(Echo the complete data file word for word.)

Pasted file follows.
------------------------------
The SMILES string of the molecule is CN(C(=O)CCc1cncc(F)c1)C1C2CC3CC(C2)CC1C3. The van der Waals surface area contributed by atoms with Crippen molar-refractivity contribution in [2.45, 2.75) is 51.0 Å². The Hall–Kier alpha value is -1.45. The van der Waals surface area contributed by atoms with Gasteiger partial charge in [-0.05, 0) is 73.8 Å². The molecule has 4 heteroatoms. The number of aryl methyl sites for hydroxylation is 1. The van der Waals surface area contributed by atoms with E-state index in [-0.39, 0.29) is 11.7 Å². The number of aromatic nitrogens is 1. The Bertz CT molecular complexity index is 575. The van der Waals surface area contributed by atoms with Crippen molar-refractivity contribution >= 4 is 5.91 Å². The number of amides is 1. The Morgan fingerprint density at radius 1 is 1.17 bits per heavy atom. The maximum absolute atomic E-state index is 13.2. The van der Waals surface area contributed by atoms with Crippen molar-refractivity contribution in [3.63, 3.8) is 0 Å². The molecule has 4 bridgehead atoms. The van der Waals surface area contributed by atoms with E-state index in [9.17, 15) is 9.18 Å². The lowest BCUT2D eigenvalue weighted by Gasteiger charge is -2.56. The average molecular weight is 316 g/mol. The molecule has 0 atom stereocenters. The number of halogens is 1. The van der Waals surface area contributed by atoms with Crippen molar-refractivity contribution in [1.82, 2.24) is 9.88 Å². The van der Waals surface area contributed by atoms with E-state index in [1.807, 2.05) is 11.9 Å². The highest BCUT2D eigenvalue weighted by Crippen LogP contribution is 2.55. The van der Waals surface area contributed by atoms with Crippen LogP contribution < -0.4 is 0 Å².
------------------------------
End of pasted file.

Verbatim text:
The SMILES string of the molecule is CN(C(=O)CCc1cncc(F)c1)C1C2CC3CC(C2)CC1C3. The van der Waals surface area contributed by atoms with Crippen molar-refractivity contribution in [2.45, 2.75) is 51.0 Å². The Hall–Kier alpha value is -1.45. The van der Waals surface area contributed by atoms with Gasteiger partial charge in [-0.05, 0) is 73.8 Å². The molecule has 4 heteroatoms. The number of aryl methyl sites for hydroxylation is 1. The van der Waals surface area contributed by atoms with E-state index in [-0.39, 0.29) is 11.7 Å². The number of aromatic nitrogens is 1. The Bertz CT molecular complexity index is 575. The van der Waals surface area contributed by atoms with Crippen molar-refractivity contribution >= 4 is 5.91 Å². The number of amides is 1. The Morgan fingerprint density at radius 1 is 1.17 bits per heavy atom. The maximum absolute atomic E-state index is 13.2. The van der Waals surface area contributed by atoms with Crippen molar-refractivity contribution in [3.63, 3.8) is 0 Å². The molecule has 4 bridgehead atoms. The van der Waals surface area contributed by atoms with E-state index in [9.17, 15) is 9.18 Å². The lowest BCUT2D eigenvalue weighted by Gasteiger charge is -2.56. The average molecular weight is 316 g/mol. The molecule has 0 atom stereocenters. The number of halogens is 1. The van der Waals surface area contributed by atoms with Crippen molar-refractivity contribution in [1.82, 2.24) is 9.88 Å². The van der Waals surface area contributed by atoms with E-state index in [1.807, 2.05) is 11.9 Å². The highest BCUT2D eigenvalue weighted by Crippen LogP contribution is 2.55. The van der Waals surface area contributed by atoms with Crippen LogP contribution < -0.4 is 0 Å².